Interview: Big question is how fast businesses can move to …

It’s a great time to be a technology company, says Bikram Bedi, head of India region, Amazon Internet Services It’s a great time to be a technology company, says Bikram Bedi, head of India region, Amazon Internet Services

It’s a great time to be a technology company, says Bikram Bedi, head of India region, Amazon Internet Services, an Indian subsidiary of the Amazon Group which undertakes the resale and marketing of AWS Cloud services in India. “There is so much potential in a market like India and it really excites us. Our founder Jeff Bezos loves to say, ‘It is still Day One!’ and we are always deeply focused on how we can innovate and build solutions for our customers.”

In India, AWS are the pioneers in the start-up segment and have established considerable market share and have built significant momentum in this space. “We are equally focused on the enterprise space; we work with large conglomerates and multinationals. The breadth and depth of what we are doing with customers, and the pace of innovation and transformation in this market, is exhilarating,” he tells Sudhir Chowdhary in a recent interaction. Excerpts:

What is AWS’s focus area in India and what is the strategic roadmap to achieve it?

AWS has grown significantly since its launch in 2006, and we expect that it will continue to grow both in size and significance to our customers. We now offer over 100 services on the AWS platform. The market we address comprises hardware, software, solutions, IoT, mobility, artificial intelligence, machine learning, networking, security, and content distribution network. It is a market worth trillions of dollars and we find that the benefits of cloud computing really deliver results for the entire market.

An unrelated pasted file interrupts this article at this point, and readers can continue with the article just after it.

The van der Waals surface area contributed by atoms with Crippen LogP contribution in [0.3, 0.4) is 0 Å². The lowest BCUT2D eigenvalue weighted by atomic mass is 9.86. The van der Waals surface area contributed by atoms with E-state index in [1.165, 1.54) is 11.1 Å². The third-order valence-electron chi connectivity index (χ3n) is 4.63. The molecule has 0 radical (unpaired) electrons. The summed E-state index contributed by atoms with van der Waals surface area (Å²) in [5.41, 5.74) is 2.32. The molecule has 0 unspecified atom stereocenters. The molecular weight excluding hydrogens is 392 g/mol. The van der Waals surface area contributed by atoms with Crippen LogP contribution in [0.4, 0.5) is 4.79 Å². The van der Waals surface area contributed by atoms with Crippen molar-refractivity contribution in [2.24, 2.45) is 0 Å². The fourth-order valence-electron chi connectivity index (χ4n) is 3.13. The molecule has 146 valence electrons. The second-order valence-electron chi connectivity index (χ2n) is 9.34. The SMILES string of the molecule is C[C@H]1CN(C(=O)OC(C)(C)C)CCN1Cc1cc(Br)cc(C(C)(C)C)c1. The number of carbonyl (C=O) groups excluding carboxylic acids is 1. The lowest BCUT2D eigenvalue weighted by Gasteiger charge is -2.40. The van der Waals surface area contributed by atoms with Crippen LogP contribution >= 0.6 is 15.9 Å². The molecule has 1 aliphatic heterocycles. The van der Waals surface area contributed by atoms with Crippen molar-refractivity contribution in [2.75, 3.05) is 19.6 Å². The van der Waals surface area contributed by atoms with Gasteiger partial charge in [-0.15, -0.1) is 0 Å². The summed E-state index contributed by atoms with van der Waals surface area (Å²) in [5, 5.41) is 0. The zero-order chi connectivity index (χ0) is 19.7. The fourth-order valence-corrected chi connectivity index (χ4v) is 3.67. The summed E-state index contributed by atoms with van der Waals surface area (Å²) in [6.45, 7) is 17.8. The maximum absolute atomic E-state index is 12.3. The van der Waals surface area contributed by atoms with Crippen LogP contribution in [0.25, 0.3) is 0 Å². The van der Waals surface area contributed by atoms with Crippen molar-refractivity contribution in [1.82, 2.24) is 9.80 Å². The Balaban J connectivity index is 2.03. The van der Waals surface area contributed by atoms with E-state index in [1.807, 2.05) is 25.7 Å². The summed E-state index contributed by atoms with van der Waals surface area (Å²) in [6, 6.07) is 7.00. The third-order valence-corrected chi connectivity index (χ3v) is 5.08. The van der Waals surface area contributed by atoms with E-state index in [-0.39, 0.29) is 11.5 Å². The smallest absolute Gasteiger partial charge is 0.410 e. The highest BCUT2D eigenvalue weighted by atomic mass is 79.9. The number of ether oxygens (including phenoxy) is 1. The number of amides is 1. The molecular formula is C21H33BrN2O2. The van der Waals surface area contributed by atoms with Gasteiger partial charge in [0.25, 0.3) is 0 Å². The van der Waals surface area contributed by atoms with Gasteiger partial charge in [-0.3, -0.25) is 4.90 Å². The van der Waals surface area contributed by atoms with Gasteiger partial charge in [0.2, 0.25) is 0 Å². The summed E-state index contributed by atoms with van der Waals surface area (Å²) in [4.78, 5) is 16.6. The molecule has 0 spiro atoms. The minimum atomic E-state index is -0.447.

In India, AWS are the pioneers in the start-up segment and have established considerable market share and built significant momentum in this space. In fact, a recent report suggested that over 90 of the top 100 start-ups in India run on AWS. We are well-aligned to this globally and in India, it has always been an area of expertise for us, especially with customers such as Delhivery, Ola, and Haptik, among others.

Tell us about your focus on the enterprise segment.

We are equally focused on the enterprise space; we work with large conglomerates and multinationals who are driven by two key goals. The first is to build hubs of digital innovation within their own organisations, to drive experimentation and creativity. The second is retiring technical debt, helping to optimise existing IT infrastructure and migrating legacy applications such as SAP, Oracle, and Microsoft, to cloud infrastructure.

For example, Larsen & Toubro Information Technology (L&TITL) went live on S/4 HANA Business Suite on AWS Cloud in just five months, and is possibly one of the largest implementations of SAP on AWS in the world to date. We are seeing traction especially with financial companies, including customers like Bajaj Finance, Aditya Birla Finance, HDFC Life, and Axis Bank. Super-Max, a global company with operations across five continents and one of the world’s leading manufacturers of razor blades, migrated their SAP solutions on AWS.

The SMB sector—which is the economic heart of India—is also an important area. We see this market adopting core workloads, building a digital presence and retiring technical debt. They tend to make decisions quickly, and then adapt at a fast clip. SEW Infrastructure, a leading engineering firm, run their Oracle apps on AWS and discovered that the cost of running these mission-critical apps, was less than the cost of their air conditioning. We are seeing significant adoption in the ERP workload space.

What are some of the important tech trends that are playing out for AWS?

One very interesting area is machine learning (ML) and artificial intelligence (AI). In the fullness of time, most applications will have some form of AI/ML infused in them. Today, in terms of usage of the technologies, it’s still relatively early days. However, virtually every enterprise and start-up is interested in it.